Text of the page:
There’s something to be said for really leaning in to what you are and offering no caveats for it. What exactly they are – pop-grunge? – is hard to define, but they leaned hard into their obvious pop-punk influences and delivered a master class in blending nostalgia, hooks with enough saccharine to sing (/scream) along to, and more viscerally introspective lyrics than the genre normally lays plain. It’s a tough balance, saying you’re happy someone’s dog died so they can pay you more attention now but doing so vibrantly. Eva Hendricks is just a phenomenally enjoyable frontperson, and I’m not sure I had more fun with an album this year. A model organism, or something, right, Steve?

4. Paramore – After Laughter

The former princess of pop-punk has evolved from energetic teen angst to a more subdued, well-produced, adult angst. In other words, Paramore have grown up with their audience, borrowing elements of synth-pop out of the Tegan and Sara re-positioning playbook. More playful arrangements help After Laughter ratchet up the replay value without providing too sugary a dressing for the open wounds that lie beneath in Williams’ still-perfect vocals. Fake Happy is a track perfectly emblematic of the vibe of the entire album, which is a sunny-on-the-surface exterior wrapped around a still-unhealed core.

5. The Front Bottoms – Going Grey

The bar was impossibly high coming off of Talon of the Hawk and Back on Top, and The Front Bottoms responded by moving a little further out of their pop-punk comfort zone, even toying with some synth elements that felt targeted at me directly. It was a smart and necessary risk to take, and their entire catalog plays better together for it (particularly in concert), the songs shifting along with the life goalposts Brian Sella finds himself jumping between over time. On closing track Ocean, the same Summer Shandy he was wistful for an album ago is now a veritable prison, a haunting realization that getting what you thought you wanted isn’t a sure cure for unhappiness. There are some lighter filler songs on here, but the ones that land do so emphatically, and there are few writers who nail the late-20s/early-30s condition with as much snappy verve and IG-captionable resonance.

6. K.Flay – Every Where Is Some Where

So I wrote out my life as a list, thinking ‘is this shit all there is?’ Uh, apparently. I’m not sure if I’m just in the minority having really enjoyed this, or if it slipped through the cracks with a lot of voices fighting for the same space in such a deep year, but K.Flay’s transition from mostly solo hip-hop to a more intricate alt-pop sound – without losing any of the biting lyrics or spirited delivery – was seamless. This was probably my favorite album to run to this year, with the consistent energy and entertaining self-deprecating introspection a fine pace-setter.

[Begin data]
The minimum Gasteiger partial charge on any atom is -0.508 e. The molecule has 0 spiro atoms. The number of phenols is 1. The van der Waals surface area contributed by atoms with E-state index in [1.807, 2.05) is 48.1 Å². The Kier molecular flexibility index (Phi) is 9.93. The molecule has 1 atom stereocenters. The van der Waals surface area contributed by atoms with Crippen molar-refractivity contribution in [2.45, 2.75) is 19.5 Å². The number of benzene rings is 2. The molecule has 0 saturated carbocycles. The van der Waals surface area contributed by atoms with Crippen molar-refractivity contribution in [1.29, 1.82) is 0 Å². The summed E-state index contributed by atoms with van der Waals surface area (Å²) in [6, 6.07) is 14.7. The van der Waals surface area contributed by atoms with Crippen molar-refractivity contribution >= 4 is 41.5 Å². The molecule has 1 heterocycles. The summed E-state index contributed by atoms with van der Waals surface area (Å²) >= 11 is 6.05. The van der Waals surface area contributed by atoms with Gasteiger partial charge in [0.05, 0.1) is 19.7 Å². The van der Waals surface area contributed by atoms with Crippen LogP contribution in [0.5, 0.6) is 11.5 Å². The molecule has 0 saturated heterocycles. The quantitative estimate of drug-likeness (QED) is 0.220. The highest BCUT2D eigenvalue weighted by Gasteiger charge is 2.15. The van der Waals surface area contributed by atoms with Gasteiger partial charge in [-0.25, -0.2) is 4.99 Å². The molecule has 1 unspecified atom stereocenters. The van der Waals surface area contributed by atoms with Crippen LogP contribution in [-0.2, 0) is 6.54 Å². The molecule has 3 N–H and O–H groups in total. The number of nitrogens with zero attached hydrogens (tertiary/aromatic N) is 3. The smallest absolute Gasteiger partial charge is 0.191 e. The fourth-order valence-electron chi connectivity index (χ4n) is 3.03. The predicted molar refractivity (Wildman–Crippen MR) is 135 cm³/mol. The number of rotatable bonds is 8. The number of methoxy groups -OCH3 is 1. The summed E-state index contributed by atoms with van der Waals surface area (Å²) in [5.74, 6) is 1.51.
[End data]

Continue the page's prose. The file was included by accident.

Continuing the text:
7. Sorority Noise – You’re Not as __ As You Think

Easy rule of thumb to get on this list: The more lyrics you have about a lack of sleep, the more I’ll probably appreciate what you’re doing. I really, really appreciated what Sorority Noise were doing here, with a painful, alarmingly honest take on loss, isolation, and the dissonance between depression and faith. On pure musicianship, this is probably going to hold up really, really well over time, and I’d imagine it’ll be considered one of the top emo records of this moment so long as the amoebic definition of that genre doesn’t shift away from this type of offering.

8. SZA – Ctrl

SZA probably tops my list of acts I’m sorry to have missed in Toronto this year (unless I don’t make it to one of Daniel Caesar’s 37 shows in Toronto over the next few days). It sounded like an experience, from talking to friends who attended, and that’s not really surprising given how genuine and open the album felt. There is so much relatable self-doubt within, and she does a terrific job tackling the difficulty in balancing the self with a relationship, during or after. This doesn’t need my recommendation given where it’s popping up on mainstream year-end lists.

9. Julia Michaels – Nervous System

The nice thing about a songwriter-to-the-stars transitioning to recording artist is that it’s a pretty safe bet it’s going to be exceptionally well-written. I’m generally a fan of albums that work as start-to-finish stories (No. 1 on this list qualifies, by the way), too, and while this isn’t that, you can pretty easily follow the narrative thread of a volatile and short-lived relationship across the seven songs, all of them well-suited for radio but tangled enough to connect with. That Julia Michaels put out an EP this good makes me wonder why she didn’t do so earlier, and it’s easy to get excited for what a full-length release might sound like.